YENI SAFAK reported that it had obtained the full text of yet another tape recording of a phone conversation between Cakici [mafia boss currently imprisoned in France] and Bursa businessman Erol Evcil [the person who allegedly ordered "moneylender" Nesim Malki's murder.] The tape shows how Cakici had established an indirect dialogue with Motherland Party (ANAP) leader and Prime Minister Mesut Yilmaz. The conversation took place On Feb. 3, 1998 before Senkal Atasagun was appointed MIT undersecretary. The tape makes it clear that Cakici was lobbying on the businessmen-police-politician line to have Yavuz Atac appointed to a higher position in the MIT. The two discussed, among other things, the possibility of [Ordu governor, Istanbul's former police chief] Kemal Yazicioglu being made MIT undersecretary. According to the conversation, Yazicioglu assured Evcil that Atac would be appointed to a key position in the MIT. Evcil also says Yazicioglu had assured him that he would relay to him a piece of information he would obtain from the prime minister. Cakici says that to be reinstated as head of the MIT's Overseas Operations Section, Atac might use the major trump card in his hands. Without specifying what that trump card is, Evcil says Gedik [apparently head of the Bursa branch of ANAP, Mehmet Gedik] knew about the trump card, and that he had warned Gedik not to speak on this issue. Meanwhile, Yazicioglu has categorically rejected the allegation that he knew Cakici and Evcil.

Police search Yigit's office

MILLIYET reported that financial and organized crime police teams searched businessman Korkmaz Yigit's house and his office at Korkmaz Yigit Holding in Istanbul on Oct. 28, seizing account books and computer discs and detaining two company officials for questioning.

Minister or detective?

MILLIYET quoted Interior Minister Kutlu Aktas as saying that when businessman Korkmaz Yigit sought an appointment with him early this month he had their conversation secretly recorded. Speaking to journalists during the meeting held at the prime minister's residence, Aktas said, "Yigit told me that [businessman] Erol Evcil was responsible for the Malki murder, that Evcil had him killed."

Four scenarios on Apo

CUMHURIYET reported that, at its Oct. 27 meeting, the National Security Council (MGK) assessed the preparations being made against four potential steps Moscow may be inclined to take regarding the leader of the outlawed Kurdistan Workers' Party (PKK) Abdullah "Apo" Ocalan. From Turkey's standpoint, the worst scenario would be the Russian government deciding to openly protect Apo and to grant the PKK political rights. The best option, that is, extradition of Apo to Turkey, is a weak possibility. There is also the possibility of Apo being interned in Russia or being sent to a third country. Meanwhile, Commander of the Second Army Aytac Yalman went to Damascus on Oct. 28 to get acquainted with the Syrian representative who will take part in the inspection mechanism to be created for verifying that Syria complies with the agreement recently concluded with Turkey on the measures to be taken against the PKK. A hot line will be established between the two countries.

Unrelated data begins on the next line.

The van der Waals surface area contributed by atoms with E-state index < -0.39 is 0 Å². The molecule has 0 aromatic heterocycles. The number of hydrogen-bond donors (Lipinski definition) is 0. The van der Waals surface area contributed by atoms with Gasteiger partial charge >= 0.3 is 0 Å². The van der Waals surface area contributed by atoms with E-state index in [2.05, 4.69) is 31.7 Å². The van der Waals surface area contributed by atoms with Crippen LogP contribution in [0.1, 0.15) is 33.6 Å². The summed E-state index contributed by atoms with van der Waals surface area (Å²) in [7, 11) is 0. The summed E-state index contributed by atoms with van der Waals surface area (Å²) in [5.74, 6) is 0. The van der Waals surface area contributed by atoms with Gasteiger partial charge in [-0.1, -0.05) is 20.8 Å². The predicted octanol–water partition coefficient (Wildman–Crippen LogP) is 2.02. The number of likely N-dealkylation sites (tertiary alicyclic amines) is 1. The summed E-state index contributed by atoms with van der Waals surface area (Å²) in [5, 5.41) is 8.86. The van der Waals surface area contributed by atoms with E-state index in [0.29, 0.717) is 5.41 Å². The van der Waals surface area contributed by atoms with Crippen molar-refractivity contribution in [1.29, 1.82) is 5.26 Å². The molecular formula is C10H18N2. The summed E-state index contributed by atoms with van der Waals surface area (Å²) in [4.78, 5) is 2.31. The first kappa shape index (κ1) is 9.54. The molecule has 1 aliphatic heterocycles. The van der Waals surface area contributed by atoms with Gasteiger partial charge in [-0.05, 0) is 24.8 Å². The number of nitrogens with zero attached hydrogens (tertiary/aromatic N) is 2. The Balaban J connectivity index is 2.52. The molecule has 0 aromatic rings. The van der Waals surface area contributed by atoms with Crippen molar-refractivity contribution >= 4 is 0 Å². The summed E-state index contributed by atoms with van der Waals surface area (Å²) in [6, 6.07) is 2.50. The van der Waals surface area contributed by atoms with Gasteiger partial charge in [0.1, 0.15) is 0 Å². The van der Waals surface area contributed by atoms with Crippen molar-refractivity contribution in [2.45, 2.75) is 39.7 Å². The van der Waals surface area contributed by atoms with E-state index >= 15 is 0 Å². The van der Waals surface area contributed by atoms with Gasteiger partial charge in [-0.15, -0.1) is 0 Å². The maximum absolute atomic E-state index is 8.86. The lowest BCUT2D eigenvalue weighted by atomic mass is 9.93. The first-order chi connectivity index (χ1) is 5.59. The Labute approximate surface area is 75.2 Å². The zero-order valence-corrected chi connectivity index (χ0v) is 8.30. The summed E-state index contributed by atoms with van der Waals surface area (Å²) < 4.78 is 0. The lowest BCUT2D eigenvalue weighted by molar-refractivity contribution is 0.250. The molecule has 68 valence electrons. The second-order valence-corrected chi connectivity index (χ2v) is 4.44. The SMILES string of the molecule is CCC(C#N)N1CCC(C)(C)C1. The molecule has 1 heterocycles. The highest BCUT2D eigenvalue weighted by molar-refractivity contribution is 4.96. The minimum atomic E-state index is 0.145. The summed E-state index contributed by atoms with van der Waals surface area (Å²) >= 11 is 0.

Interview with Tarar

ZAMAN quoted Pakistani President Muhammed Rafiq Tarar as saying that Turkey and Pakistan were parts of a single body. Interviewed prior to his departure for Turkey to attend the 75th anniversary of the republic ceremonies, Tarar said that Ataturk's leadership guided the Muslims to independence not only in Turkey but also in south Asia. He stressed that the two countries have always supported one another on such issues as Cyprus and Kashmir, and that the Afghanistan problem would not be able to shake bilateral relations.

ULKEDE GUNDEM quits

ZAMAN reported that [pro-Kurdish] daily ULKEDE GUNDEM went out of business for good 15 months after it hit the newsstands. The daily's editor-in-chief Yurdasev Ozsekmenler said that the Istanbul State Security Court's order suspending the daily for one month constituted a clear case of press censorship. MILLIYET reported that three TV channels, Kanal D, Star and Show, will suspend their broadcasts for three minutes on the night of Oct. 31 to protest the Supreme Radio-TV Board (RTUK) practice of suspending the programs of errant TV channels rather than merely making them pay fines.

Ozden calls for special courts

YENI SAFAK reported that Yekta Gungor Ozden, former chief justice of the Constitutional Court, said at a meeting organized by Istanbul's Mimar Sinan University, that fundamentalists, Kurdists and communists had joined hands to destroy the republic. He said that, to prevent that, special courts with wide powers could be set up should that be needed.

Vice squad chief caught with call girl

MILLIYET reported that Chief Superintendent Nejdet Tasdemir has been suspended as the chief of the Icel province's vice squad after being caught at a hotel with a 20-year-old Romanian girl.